University of Michigan (U-M) researchers have developed ForcePhone, software that could imbue any smartphone with the ability to sense force or pressure on its body or screen and execute associated instructions. The software enables the phone's speaker to discharge an inaudible tone at a frequency higher than 18 kHz, and the device's microphone detects the vibration caused by the sound. The act of pressing on the screen or squeezing the phone's body causes the tone to change, which the software converts into commands. "We've augmented the user interface without requiring any special built-in sensors," notes U-M professor Kang Shin. "ForcePhone increases the vocabulary between the phone and the user." ForcePhone co-developer Yu-Chih Tung says the software enables a natural interface, and he describes it as "the next step forward from a basic touch interface and it can complement other gestured communication channels and voice." Shin and Tung were partly inspired to create ForcePhone by the 2008 Batman movie "The Dark Knight," in which the hero uses smartphones as a sonar system to track down his enemy. The researchers will present ForcePhone this month at the ACM International Conference on Mobile Systems, Applications, and Services (MobiSys 2016) in Singapore.

Using Virtual Users to Develop Accessible ICT-Based Applications
Technical University of Madrid (Spain) (05/26/16)

Researchers in the Technical University of Madrid's Life Supporting Technologies group have produced parametric cognitive virtual models of disabled users, which can be used to model user interaction with information and communications technology (ICT) applications. The researchers initially identified the primary cognitive functions and their corresponding parameters that relate to each type of cognitive impairment of interest, which included Alzheimer's disease, Parkinson's disease, and visual, hearing, and speech impairments. The data then was classified using ACT-R cognitive architecture to interrelate how people execute tasks with the parameters defining their cognitive functions. Incorporated into the models were specific needs of end users and recommendations, while the researchers confirmed the models via the accessibility evaluation of an actual health-monitoring system. Three potential user groups--those with age-related cognitive decline, with visual impairments, and with motor disabilities--were modeled. Outcomes demonstrated the parametric cognitive virtual users are a virtual representation similar to real users affected by functional limitations, age-related cognitive decline, and disabilities. The models also were proven to help assess ICT applications' usability across the development cycle to ensure the maximum degree of accessibility and interaction, and to perform improvements before testing with real and potential users in real or simulated settings.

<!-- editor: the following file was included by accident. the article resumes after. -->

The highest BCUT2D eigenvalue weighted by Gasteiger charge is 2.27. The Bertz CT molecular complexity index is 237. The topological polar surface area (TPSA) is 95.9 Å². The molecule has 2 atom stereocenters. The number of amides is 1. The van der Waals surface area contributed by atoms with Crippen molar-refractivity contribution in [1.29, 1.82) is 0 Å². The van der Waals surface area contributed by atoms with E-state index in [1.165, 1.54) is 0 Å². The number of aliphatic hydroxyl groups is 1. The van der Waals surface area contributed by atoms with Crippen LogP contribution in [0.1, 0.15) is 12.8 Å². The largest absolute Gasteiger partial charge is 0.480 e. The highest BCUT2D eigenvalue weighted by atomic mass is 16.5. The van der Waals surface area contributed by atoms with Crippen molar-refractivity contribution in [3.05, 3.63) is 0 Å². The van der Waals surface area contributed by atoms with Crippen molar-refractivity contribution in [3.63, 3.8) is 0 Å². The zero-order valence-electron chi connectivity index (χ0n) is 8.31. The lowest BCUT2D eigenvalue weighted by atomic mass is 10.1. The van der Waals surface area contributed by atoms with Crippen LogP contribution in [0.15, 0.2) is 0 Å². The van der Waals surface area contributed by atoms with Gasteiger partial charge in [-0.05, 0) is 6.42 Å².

MIT's New Shapeshifting Interface Can Mimic the Behavior of Water
Wired (05/25/16) Liz Stinson

Researchers at the Massachusetts Institute of Technology (MIT) Media Lab's Tangible Media Group are developing a project called Materiable. The project involves a three-dimensional display of white plastic pins that are programmed to mimic flexibility, elasticity, and viscosity so they can replicate the characteristics of shape-shifting materials such as water, rubber, and clay. Underneath the pins are sensors that register the amount of pressure being applied to each pin or pixel, while actuators inside the pins control their response to that pressure. The researchers say these mechanisms create a "pseudo-haptic effect" combining a simultaneous visual and tactile experience when a person interacts with the display. MIT researcher Luke Vink sees technologies such as Materiable exploiting the properties of materiality to create a tangible link between digital and physical interfaces. "There's the computer approach to the way we do things and this physical one," he says. "When you start to combine those two worlds you start to get in some ways very confused. It's a very complex problem." Vink notes the metaphors that work in the digital world do not always translate to the physical world. Materiable is similar to InFORM and Transform, MIT projects in which pins rendered information in three-dimensional shapes and reacted to human gestures, respectively.

In Automaton We Trust
Harvard University (05/25/16) Adam Zewe